Thorsten Kahlert


I was awarded my PhD (2016) and my in BSc (2009) archaeology at IT Sligo. My primary specialisation is in GIS, archaeological predictive modelling and surveying. I apply these techniques to explore how different environments influenced human behaviour and culture. For my IRC and IT Sligo President Bursary Award funded doctoral research I used GIS and archaeological predictive modelling to predict the presence of Neolithic funerary activity in Irish caves. I have a special interest in spatial technology in archaeology and cave archaeology. My discovery of human remains of Middle Neolithic date on Knocknarea Mountain in Co. Sligo provided the first tangible evidence indicative of a link between caves and the Irish passage tomb tradition passage tomb builders. I am also specialised in archaeological photography where I have developed expertise in artefact, cave and UAV photography. Additionally, I am highly skilled in desktop publishing and was a consultant on numerous archaeological books and articles.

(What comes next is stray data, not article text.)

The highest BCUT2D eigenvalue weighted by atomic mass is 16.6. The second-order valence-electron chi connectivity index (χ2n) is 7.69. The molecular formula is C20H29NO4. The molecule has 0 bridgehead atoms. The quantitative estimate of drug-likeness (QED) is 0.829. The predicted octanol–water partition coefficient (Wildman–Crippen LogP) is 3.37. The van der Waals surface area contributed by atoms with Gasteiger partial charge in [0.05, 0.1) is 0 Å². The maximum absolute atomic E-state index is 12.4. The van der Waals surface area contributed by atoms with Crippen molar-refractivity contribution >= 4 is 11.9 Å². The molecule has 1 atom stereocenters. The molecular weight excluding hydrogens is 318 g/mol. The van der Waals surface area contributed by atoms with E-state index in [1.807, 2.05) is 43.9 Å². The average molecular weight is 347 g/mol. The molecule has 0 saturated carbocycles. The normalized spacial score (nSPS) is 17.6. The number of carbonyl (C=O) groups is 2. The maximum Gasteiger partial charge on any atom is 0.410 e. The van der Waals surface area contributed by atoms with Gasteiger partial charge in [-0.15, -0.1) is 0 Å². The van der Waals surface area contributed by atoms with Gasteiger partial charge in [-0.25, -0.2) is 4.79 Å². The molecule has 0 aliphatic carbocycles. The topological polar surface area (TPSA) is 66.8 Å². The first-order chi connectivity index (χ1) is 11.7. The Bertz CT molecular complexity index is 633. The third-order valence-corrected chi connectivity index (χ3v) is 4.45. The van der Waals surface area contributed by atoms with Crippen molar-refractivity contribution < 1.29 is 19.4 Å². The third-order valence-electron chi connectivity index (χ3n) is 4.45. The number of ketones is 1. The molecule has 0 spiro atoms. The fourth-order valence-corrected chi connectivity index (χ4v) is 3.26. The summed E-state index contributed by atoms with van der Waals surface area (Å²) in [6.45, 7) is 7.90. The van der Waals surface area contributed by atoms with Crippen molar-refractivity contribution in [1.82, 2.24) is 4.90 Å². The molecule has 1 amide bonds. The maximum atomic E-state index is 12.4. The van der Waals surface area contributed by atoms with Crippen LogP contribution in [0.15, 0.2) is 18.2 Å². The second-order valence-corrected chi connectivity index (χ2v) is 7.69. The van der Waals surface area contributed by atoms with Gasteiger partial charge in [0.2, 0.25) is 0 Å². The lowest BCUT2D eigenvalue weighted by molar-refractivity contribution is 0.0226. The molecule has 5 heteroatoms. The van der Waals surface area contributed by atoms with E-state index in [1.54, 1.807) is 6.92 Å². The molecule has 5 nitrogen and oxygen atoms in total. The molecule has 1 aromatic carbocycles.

My career as a researcher began in 2008 when I was invited to join the research teams of the Living on the Edge (QUB) and Leean in Context (QUB) projects as a surveyor, photographer and GIS expert. Following my PhD submission, I became member of the Knocknashee Research Project (QUB) team where I conducted a GPS field assessment and UAV aerial survey of the Knocknashee hill fort in Co. Sligo. Most recently, I worked as a senior surveyor for IAC, primarily working on Phase II on a major road project near the Neolithic passage tomb complex of Carrowkeel in Co. Sligo.